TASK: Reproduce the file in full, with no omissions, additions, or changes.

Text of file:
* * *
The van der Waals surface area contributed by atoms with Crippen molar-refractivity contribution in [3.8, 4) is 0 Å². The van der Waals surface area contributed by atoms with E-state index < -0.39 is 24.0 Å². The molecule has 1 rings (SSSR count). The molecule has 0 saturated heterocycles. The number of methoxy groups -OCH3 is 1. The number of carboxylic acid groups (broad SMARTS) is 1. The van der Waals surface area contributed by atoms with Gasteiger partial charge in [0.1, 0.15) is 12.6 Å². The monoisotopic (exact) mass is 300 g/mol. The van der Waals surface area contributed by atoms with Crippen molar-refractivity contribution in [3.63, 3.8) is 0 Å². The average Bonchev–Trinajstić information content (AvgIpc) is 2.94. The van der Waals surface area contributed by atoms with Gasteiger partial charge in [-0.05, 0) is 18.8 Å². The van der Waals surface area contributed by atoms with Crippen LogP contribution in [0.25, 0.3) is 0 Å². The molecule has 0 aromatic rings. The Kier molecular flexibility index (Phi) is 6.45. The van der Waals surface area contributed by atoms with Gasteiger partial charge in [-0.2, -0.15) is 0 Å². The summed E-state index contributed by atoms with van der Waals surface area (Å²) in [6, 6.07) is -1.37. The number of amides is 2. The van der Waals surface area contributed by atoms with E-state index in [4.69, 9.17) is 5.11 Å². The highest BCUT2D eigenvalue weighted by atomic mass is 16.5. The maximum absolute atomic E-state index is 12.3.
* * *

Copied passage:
The van der Waals surface area contributed by atoms with Crippen molar-refractivity contribution in [3.8, 4) is 0 Å². The van der Waals surface area contributed by atoms with E-state index < -0.39 is 24.0 Å². The molecule has 1 rings (SSSR count). The molecule has 0 saturated heterocycles. The number of methoxy groups -OCH3 is 1. The number of carboxylic acid groups (broad SMARTS) is 1. The van der Waals surface area contributed by atoms with Gasteiger partial charge in [0.1, 0.15) is 12.6 Å². The monoisotopic (exact) mass is 300 g/mol. The van der Waals surface area contributed by atoms with Crippen molar-refractivity contribution in [3.63, 3.8) is 0 Å². The average Bonchev–Trinajstić information content (AvgIpc) is 2.94. The van der Waals surface area contributed by atoms with Gasteiger partial charge in [-0.05, 0) is 18.8 Å². The van der Waals surface area contributed by atoms with Crippen LogP contribution in [0.25, 0.3) is 0 Å². The molecule has 0 aromatic rings. The Kier molecular flexibility index (Phi) is 6.45. The van der Waals surface area contributed by atoms with Gasteiger partial charge in [-0.2, -0.15) is 0 Å². The summed E-state index contributed by atoms with van der Waals surface area (Å²) in [6, 6.07) is -1.37. The number of amides is 2. The van der Waals surface area contributed by atoms with E-state index in [4.69, 9.17) is 5.11 Å². The highest BCUT2D eigenvalue weighted by atomic mass is 16.5. The maximum absolute atomic E-state index is 12.3.